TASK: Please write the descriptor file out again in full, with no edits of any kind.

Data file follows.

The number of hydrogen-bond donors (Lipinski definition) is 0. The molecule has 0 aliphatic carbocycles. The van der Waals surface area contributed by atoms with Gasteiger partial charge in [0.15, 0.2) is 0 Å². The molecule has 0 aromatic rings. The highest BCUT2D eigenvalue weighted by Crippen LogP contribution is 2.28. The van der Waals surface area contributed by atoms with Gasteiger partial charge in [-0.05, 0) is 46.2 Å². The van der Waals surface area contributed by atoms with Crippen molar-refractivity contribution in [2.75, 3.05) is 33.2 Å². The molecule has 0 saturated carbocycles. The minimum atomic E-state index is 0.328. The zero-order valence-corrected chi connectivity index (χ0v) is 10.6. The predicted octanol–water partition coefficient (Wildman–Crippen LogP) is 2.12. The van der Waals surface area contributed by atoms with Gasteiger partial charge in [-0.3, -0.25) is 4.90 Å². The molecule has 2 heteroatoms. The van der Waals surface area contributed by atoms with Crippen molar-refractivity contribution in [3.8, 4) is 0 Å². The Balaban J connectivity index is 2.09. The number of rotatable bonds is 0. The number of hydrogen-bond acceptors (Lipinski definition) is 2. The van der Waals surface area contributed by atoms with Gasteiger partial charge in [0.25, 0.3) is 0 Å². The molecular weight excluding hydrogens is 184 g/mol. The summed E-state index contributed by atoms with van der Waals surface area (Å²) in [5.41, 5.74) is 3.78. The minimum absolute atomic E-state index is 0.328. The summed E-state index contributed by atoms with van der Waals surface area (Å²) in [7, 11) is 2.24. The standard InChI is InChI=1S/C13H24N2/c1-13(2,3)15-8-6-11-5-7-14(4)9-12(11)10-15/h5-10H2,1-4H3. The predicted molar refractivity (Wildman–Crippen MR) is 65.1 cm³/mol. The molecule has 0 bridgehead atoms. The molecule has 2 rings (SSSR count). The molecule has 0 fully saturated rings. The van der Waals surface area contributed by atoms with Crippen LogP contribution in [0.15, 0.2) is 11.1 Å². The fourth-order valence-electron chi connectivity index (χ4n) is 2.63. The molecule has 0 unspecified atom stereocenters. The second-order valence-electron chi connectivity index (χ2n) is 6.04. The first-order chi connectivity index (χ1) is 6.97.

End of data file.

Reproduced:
The number of hydrogen-bond donors (Lipinski definition) is 0. The molecule has 0 aliphatic carbocycles. The van der Waals surface area contributed by atoms with Gasteiger partial charge in [0.15, 0.2) is 0 Å². The molecule has 0 aromatic rings. The highest BCUT2D eigenvalue weighted by Crippen LogP contribution is 2.28. The van der Waals surface area contributed by atoms with Gasteiger partial charge in [-0.05, 0) is 46.2 Å². The van der Waals surface area contributed by atoms with Crippen molar-refractivity contribution in [2.75, 3.05) is 33.2 Å². The molecule has 0 saturated carbocycles. The minimum atomic E-state index is 0.328. The zero-order valence-corrected chi connectivity index (χ0v) is 10.6. The predicted octanol–water partition coefficient (Wildman–Crippen LogP) is 2.12. The van der Waals surface area contributed by atoms with Gasteiger partial charge in [-0.3, -0.25) is 4.90 Å². The molecule has 2 heteroatoms. The van der Waals surface area contributed by atoms with Crippen molar-refractivity contribution in [3.8, 4) is 0 Å². The Balaban J connectivity index is 2.09. The number of rotatable bonds is 0. The number of hydrogen-bond acceptors (Lipinski definition) is 2. The van der Waals surface area contributed by atoms with Gasteiger partial charge in [0.25, 0.3) is 0 Å². The molecular weight excluding hydrogens is 184 g/mol. The summed E-state index contributed by atoms with van der Waals surface area (Å²) in [5.41, 5.74) is 3.78. The minimum absolute atomic E-state index is 0.328. The summed E-state index contributed by atoms with van der Waals surface area (Å²) in [7, 11) is 2.24. The standard InChI is InChI=1S/C13H24N2/c1-13(2,3)15-8-6-11-5-7-14(4)9-12(11)10-15/h5-10H2,1-4H3. The predicted molar refractivity (Wildman–Crippen MR) is 65.1 cm³/mol. The molecule has 0 bridgehead atoms. The molecule has 2 rings (SSSR count). The molecule has 0 fully saturated rings. The van der Waals surface area contributed by atoms with Crippen LogP contribution in [0.15, 0.2) is 11.1 Å². The fourth-order valence-electron chi connectivity index (χ4n) is 2.63. The molecule has 0 unspecified atom stereocenters. The second-order valence-electron chi connectivity index (χ2n) is 6.04. The first-order chi connectivity index (χ1) is 6.97.